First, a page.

How many AEDs do public buildings need?

How many AEDs do public buildings need?

GRAND RAPIDS, Mich. (WOOD) - 61st District Court Judge Benjamin Logan is undergoing tests to determine the extent of the damage done by the heart attack the long-serving jurist suffered this week.

Logan was rushed to the hospital on Tuesday after suffering that heart attack in his courtroom.

The ability to save lives in the event of a heart attack at the first sign of distress has increased dramatically in the last decade, thanks in part to automated external defibrillators, or AEDs.

Surprisingly, there is only one AED for the entire 12-story Grand Rapids courthouse. But that number doesn't tell the entire story.

The Kent County sheriff's deputies who handle security at the courthouse began CPR -- the most critical life-saving step -- on Logan almost immediately.

They also called for the courthouse's lone AED, which is kept in a locked room on the first floor of the building.

"We know that we have staff there that can grab it. There's always staff there. That's one thing that's good. The other thing is they know where they're going," Kent County Under Sheriff Jon Hess explained.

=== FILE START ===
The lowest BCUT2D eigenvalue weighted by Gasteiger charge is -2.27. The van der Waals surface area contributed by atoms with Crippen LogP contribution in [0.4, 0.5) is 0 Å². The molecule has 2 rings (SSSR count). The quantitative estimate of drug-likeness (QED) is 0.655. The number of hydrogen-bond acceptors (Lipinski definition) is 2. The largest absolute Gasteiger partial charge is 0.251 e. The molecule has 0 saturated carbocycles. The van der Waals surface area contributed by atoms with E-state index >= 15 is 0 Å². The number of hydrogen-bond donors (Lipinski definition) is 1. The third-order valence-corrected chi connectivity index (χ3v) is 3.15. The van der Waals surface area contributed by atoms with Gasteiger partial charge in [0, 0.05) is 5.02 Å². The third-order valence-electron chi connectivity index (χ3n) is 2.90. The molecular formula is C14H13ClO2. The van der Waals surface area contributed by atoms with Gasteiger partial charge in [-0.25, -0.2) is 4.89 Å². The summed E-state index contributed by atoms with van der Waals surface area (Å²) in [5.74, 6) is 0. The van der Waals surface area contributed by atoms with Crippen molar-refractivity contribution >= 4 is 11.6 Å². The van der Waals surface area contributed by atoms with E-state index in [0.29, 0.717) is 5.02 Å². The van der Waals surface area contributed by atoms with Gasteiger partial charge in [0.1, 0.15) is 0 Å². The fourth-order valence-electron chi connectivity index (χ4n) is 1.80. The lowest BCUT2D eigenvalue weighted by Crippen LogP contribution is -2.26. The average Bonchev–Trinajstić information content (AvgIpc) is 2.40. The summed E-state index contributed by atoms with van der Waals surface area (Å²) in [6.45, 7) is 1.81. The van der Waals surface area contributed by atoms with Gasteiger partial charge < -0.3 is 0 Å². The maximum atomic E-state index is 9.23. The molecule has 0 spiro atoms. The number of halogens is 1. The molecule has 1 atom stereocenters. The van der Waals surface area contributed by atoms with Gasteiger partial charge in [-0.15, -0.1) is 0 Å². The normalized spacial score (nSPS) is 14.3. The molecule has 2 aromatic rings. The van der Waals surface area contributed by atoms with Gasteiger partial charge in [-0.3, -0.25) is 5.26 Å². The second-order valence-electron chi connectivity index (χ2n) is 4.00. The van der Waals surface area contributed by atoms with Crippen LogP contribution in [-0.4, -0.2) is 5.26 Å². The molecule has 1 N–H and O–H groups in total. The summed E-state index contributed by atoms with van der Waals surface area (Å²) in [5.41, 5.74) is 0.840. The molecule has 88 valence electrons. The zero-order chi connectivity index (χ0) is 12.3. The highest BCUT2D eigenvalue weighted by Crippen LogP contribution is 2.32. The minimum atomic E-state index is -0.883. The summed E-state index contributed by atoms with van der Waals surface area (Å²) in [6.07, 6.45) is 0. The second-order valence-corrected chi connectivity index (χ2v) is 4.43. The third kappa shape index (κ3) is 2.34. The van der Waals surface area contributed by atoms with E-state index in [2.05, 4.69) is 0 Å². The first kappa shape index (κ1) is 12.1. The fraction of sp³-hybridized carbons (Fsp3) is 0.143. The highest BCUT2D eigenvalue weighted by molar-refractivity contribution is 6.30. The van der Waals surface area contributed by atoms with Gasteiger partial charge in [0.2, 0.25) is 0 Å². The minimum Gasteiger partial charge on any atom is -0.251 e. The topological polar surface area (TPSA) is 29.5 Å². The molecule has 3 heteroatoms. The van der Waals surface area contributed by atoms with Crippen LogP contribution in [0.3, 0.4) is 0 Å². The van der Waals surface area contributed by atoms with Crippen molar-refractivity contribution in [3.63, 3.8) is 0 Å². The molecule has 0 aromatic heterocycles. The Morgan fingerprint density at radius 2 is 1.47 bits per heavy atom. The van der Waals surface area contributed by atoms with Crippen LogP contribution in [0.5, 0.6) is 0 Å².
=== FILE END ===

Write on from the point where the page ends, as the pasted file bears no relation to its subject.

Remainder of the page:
But is one AED enough, especially for a large, busy public building?

Experts with Kent County Emergency Medical Service Inc, which oversees various medical response agencies and plans throughout the county, say there is no requirement for a set numbers of AED's in a public buildings, with the exception of health facilities.

The federal government does require AEDs be placed within three minutes of anyone visiting a federal facility.

So 24 Hour News 8 timed how long it might take to get the AED to the top floor of the courthouse.

After catching one of the six public elevators, it took less than a minute to reach the 12th floor.

And there is also backup available.

Kent EMS says the Grand Rapids Fire Department has 28 AED-equipped pieces of apparatus that can get anywhere in town in six minutes or less.

Hess says having an AED on every floor of the courthouse may sound like a good idea.

"But then there's the inherent problem of making sure wherever there at, everybody knows what to do with them," Hess said. "You've got to have people that are trained. The expectation is that people are trained to use it, that someone is monitoring the battery and it's working."

Training in AED use and CPR is available through several local organizations.

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